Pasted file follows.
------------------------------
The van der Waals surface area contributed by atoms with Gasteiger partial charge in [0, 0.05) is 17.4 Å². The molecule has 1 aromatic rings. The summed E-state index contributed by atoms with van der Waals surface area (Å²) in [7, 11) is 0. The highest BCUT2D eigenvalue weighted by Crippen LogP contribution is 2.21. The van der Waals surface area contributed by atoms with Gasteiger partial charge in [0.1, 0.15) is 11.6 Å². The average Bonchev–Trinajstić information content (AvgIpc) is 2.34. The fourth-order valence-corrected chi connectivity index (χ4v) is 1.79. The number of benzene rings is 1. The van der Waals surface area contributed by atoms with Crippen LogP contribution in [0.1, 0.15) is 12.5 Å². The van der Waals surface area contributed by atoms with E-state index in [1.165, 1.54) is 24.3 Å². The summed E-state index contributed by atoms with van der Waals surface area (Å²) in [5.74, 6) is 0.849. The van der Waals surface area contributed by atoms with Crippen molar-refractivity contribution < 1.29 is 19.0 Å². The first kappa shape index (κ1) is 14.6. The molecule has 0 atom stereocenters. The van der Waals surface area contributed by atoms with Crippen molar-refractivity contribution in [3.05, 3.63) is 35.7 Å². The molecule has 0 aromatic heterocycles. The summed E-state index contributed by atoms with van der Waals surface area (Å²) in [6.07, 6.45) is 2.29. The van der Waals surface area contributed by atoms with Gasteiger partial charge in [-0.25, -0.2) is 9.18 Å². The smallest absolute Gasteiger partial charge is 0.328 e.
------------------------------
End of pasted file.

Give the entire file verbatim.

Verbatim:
The van der Waals surface area contributed by atoms with Gasteiger partial charge in [0, 0.05) is 17.4 Å². The molecule has 1 aromatic rings. The summed E-state index contributed by atoms with van der Waals surface area (Å²) in [7, 11) is 0. The highest BCUT2D eigenvalue weighted by Crippen LogP contribution is 2.21. The van der Waals surface area contributed by atoms with Gasteiger partial charge in [0.1, 0.15) is 11.6 Å². The average Bonchev–Trinajstić information content (AvgIpc) is 2.34. The fourth-order valence-corrected chi connectivity index (χ4v) is 1.79. The number of benzene rings is 1. The van der Waals surface area contributed by atoms with Crippen LogP contribution in [0.1, 0.15) is 12.5 Å². The van der Waals surface area contributed by atoms with E-state index in [1.165, 1.54) is 24.3 Å². The summed E-state index contributed by atoms with van der Waals surface area (Å²) in [5.74, 6) is 0.849. The van der Waals surface area contributed by atoms with Crippen molar-refractivity contribution < 1.29 is 19.0 Å². The first kappa shape index (κ1) is 14.6. The molecule has 0 atom stereocenters. The van der Waals surface area contributed by atoms with Crippen molar-refractivity contribution in [3.05, 3.63) is 35.7 Å². The molecule has 0 aromatic heterocycles. The summed E-state index contributed by atoms with van der Waals surface area (Å²) in [6.07, 6.45) is 2.29. The van der Waals surface area contributed by atoms with Gasteiger partial charge in [-0.25, -0.2) is 9.18 Å². The smallest absolute Gasteiger partial charge is 0.328 e.